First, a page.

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[Takes a shawl from her pocket.] This shawl, that I found last night in the chamber, on the couch of Monsieur there, to whom does it belong ?
Edm. To Ernestine, of course.
Dame M. Not it, indeed,-no, its owner is a person a great deal more grave, more precise, more cautious, than my poor child. It belongs to Madame Gertrude.
Omnes. Madame Gertrude !
Dame M. Yes, to the virtuous, modest Madame Ger. trude. I appeal to the honour of our new lord, if this is not the fact ?
Ros. [Aside.] Good bye to Madame Gertrude's pretensions ; the murder's coming out.
Ger. [Aside.] Fatal disclosure! I see that I have lost him.
Oli. [Advances on Gertrude's R.] Do you want any music, now?
[Retires back. Ros. [Aside.] I am glad the discovery has been made without my agency; now I may be able to clear this poor Ernestine, without betraying Madame Gertrude's secret. Edmund, again let me assure you, Ernestine is innocent. [Ernestine appears at the window of the Mill.
Edm. What proof have I of that?
Ros. What proof? ha! your own eyes. [Turns sud-
horror, Ernestine, who has come out of the garret
mouth and stops him.
in terror, and offer up prayers for Ernestine's safety
the plank, and descends gradually by the ruined wall, a purt of which gives beneath her feet; she then advances to the front of the Stage, c.; nothing being heard all the while but the cogs and mill-hopper
and the rouring of the mill-stream. Ern. He has deserted me, and gives his hand to another, and for ever forsakes his wretched, butinnocent Ernestine.-We should have been so happy, too-so dearly as I loved him--still, cruel as he is, he shall have my prayers! My poor ring, it is mine no longer; but he has not robbed me of all-the gift he gave me for remembrance ! Alas, I needed none, for he is ever here ! [Laying her hand on her heart.] His image is graven on my heart! Yes, here is the bouquet. [Takes the bouquet from her bosom.] It has faded, like my fortune; its leaves have fallen, like my hopes ; my tears may refresh it! no one sees me, there cannot be a crime in this. [Kisses the bouquet.-Bells are heard in the distance.) Hark! the bells ! he is being united to another! [Falls on her knees.] Bless him! Bless him! May he be happy! There is no more happiness for meno, only misery, misery. [In a subdued tone of half-stifled agony.
Edm. [Supporting Ernestine.] Idiot! madman ! that I have been ! How could I ever doubt her ?
Ros. Hush !
Ger. (L.) All envy, every unkind thought, yield to a love like this; take your promise-Edmund, 1 yield up all my claims, my hopes. Repair the injury you have wrought, and make her happy with your future love!
Edm. [Kneels by her.] I will, I will, cousin !.--Yes, I can hold no longer. How has my heart been abused! Let me, with this ring, give back my love, my faith ! · [Puts the ring on the finger of Ernestine, who appears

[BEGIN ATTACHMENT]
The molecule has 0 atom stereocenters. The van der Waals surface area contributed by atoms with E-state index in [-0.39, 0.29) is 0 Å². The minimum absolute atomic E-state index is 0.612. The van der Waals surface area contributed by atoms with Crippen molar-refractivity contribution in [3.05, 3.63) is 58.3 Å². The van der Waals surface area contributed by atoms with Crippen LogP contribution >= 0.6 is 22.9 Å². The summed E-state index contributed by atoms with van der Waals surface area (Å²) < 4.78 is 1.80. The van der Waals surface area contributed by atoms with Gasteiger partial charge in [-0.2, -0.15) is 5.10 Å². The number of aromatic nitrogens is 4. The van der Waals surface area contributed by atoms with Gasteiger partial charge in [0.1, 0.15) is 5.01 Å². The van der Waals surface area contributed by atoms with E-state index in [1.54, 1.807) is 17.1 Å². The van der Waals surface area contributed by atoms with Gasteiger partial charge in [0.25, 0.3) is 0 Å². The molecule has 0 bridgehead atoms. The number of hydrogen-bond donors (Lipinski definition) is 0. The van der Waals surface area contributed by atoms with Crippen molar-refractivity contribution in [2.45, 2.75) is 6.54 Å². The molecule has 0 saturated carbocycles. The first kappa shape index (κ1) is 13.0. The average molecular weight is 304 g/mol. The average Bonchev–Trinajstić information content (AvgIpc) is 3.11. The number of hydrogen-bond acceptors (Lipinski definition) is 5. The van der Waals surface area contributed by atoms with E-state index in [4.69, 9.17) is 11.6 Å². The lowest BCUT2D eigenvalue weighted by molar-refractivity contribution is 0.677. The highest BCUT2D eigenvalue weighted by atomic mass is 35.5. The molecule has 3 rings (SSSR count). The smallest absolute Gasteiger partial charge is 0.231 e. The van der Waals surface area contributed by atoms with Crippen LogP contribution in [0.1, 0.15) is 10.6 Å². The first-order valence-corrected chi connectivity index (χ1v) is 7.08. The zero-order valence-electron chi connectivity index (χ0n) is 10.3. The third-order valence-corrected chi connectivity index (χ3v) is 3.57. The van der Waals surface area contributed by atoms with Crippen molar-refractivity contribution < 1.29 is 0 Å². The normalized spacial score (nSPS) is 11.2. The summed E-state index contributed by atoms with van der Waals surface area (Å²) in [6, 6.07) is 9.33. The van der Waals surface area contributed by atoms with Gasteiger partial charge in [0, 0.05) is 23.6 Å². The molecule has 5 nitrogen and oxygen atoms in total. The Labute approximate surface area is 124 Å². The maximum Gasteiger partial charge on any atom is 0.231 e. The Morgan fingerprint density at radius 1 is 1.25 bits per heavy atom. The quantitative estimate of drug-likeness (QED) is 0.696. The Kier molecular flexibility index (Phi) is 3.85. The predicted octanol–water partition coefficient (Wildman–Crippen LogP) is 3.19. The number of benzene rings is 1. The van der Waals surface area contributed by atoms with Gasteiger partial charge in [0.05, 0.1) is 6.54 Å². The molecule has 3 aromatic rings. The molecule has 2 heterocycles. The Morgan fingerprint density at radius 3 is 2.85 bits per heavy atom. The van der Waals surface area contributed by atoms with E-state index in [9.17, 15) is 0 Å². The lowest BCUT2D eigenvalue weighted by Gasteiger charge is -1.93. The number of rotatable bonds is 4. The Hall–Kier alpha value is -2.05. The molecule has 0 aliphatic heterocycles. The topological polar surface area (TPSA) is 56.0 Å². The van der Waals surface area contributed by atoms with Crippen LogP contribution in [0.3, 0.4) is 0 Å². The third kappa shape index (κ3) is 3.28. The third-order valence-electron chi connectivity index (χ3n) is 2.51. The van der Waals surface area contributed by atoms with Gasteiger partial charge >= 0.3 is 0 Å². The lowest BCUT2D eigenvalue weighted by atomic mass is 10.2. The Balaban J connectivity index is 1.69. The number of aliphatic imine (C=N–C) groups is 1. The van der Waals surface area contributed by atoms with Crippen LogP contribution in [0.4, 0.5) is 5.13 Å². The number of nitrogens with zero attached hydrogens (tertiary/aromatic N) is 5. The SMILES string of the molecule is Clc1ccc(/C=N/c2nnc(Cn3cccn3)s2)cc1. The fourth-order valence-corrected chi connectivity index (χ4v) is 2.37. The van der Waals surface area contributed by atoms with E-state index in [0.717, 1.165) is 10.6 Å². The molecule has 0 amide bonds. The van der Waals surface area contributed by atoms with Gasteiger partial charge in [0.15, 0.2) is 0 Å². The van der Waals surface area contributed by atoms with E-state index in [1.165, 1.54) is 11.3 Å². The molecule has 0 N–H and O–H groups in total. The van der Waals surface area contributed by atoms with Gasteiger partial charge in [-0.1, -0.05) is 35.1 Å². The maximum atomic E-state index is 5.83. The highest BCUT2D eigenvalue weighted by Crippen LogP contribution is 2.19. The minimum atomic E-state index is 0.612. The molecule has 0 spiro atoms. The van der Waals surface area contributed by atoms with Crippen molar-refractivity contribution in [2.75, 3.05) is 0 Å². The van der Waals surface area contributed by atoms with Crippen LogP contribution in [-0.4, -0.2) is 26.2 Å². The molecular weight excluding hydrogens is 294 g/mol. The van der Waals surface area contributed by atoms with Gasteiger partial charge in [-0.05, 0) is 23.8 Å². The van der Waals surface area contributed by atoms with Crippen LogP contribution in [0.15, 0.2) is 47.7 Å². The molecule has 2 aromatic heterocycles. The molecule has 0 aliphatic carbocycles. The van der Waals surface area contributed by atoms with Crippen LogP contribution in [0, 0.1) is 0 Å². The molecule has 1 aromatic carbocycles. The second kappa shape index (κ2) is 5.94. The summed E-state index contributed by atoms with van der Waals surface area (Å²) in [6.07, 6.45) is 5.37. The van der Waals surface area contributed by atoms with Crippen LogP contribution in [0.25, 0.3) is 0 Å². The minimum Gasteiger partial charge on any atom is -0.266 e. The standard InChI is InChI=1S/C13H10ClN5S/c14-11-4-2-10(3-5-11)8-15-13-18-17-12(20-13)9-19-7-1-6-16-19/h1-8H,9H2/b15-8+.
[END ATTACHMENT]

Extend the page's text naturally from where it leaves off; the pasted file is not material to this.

lost in meditation. Ros. [On Ernestine's R.] That is not all, there is something more yet to be done. Come hither, girls. [Two Girls, with the creath, come, R.) And here, mother, these gifts must to their original purpose. [Gertrude and Dance Michaud, by. Rosambert's direction, hastily attach the nuptial veil and wreath of white orange-flowers to the head of Ernestine.] Now, then, the wedding bouquet. [They attach the bouquet to her breast.] And now your hand in her's, Edmund. [Edmund takes her hand.] And now, then, musicians, strike up!
Oli. Ay, strike up, lads ! all's right now! [Grand Flourish.-Ernestine awakes, and is, for a few
moments, confused and lost in surprise.
Ern. What means all this? Is it not some deceitful dream ? some trick to mock me! ah, Edmund! and at my feet-my mother, too ? This bridal dress ! my friends! Oh, no, it cannot be a dream! preserve me, heaven! Ab, ny ring ! my ring! No, no ! it is no dream; I am awake, am happy! (Fulls, with an hysterical cry of joy, into Edmund's arms.
Edm. Yes, dearest Ernestine, it is indeed reality-all is cleared up!
Ros. Ay, Ernestine, our justification has been public and complete; we have been found not guilty !
Ger. And, whatever you may think, entirely to my satisfaction.
[All retire up but Rosambert and Madame Gertrude. Res. I believe you-you are too pretty not to be good sometimes. And now, there only remains one thing. Poor Monsieur de Trop ; eh, madame? I must not refuse the interest I pledged myself to exert for him. Eh, bere he comes ! and, for once in his life, not unwished for-he is not Mr. One-too-many this time.
Enter COLIN DE Trop hastily, R., with Bouquet, &c.
Col. (R.) Here I am, Madame Gertrude, here I am. I hope I'm not too late ; I've run every step o’the way, and a pretty heat I'm in. I've got the bridal garter, and the veil, and the bouquet, and the wreath of orangeflowers, and-dear me, what a way I'm in.
Ros. (c.) You have come in good time, Monsieur de Trop; Madame Gertrude was waiting for you. I have performed my promise, I have spoken a good word for you-behold your bride.
[Presenting Madame Gertrude, who crosses to Colin. Col. Eh! what! is it indeed so ? and an't you joking? Oh, dear me! Am I to marry
am I to have a wife-am I to be her husband ? Madame Gertrude!
Ger. (L.) I must obey the orders of our new lord, Monsieur de Trop.
Col. Ah! I thought he'd do the business for me! [Embracing her, and afterwards seeming ready to faint at
the boldness of the act. Ros. All, then, is settled. Edmund, henceforth let
not sleep deceive you ; be constant, and your happiness will be complete.
Ern. Sleeping or waking, if I still retain the good opinion of my friends, I shall be happy; but, if I should unfortunately have incurred their displeasure, I would wish never to have awakened again
Your anger, friends, would make me weep:
DISPOSITION OF THE CHARACTERS AT THE
FALL OF THE CURTAIN.
COL. GER. Ros. DAMB G. ERNES. EDM. OLIV, MAR. R.]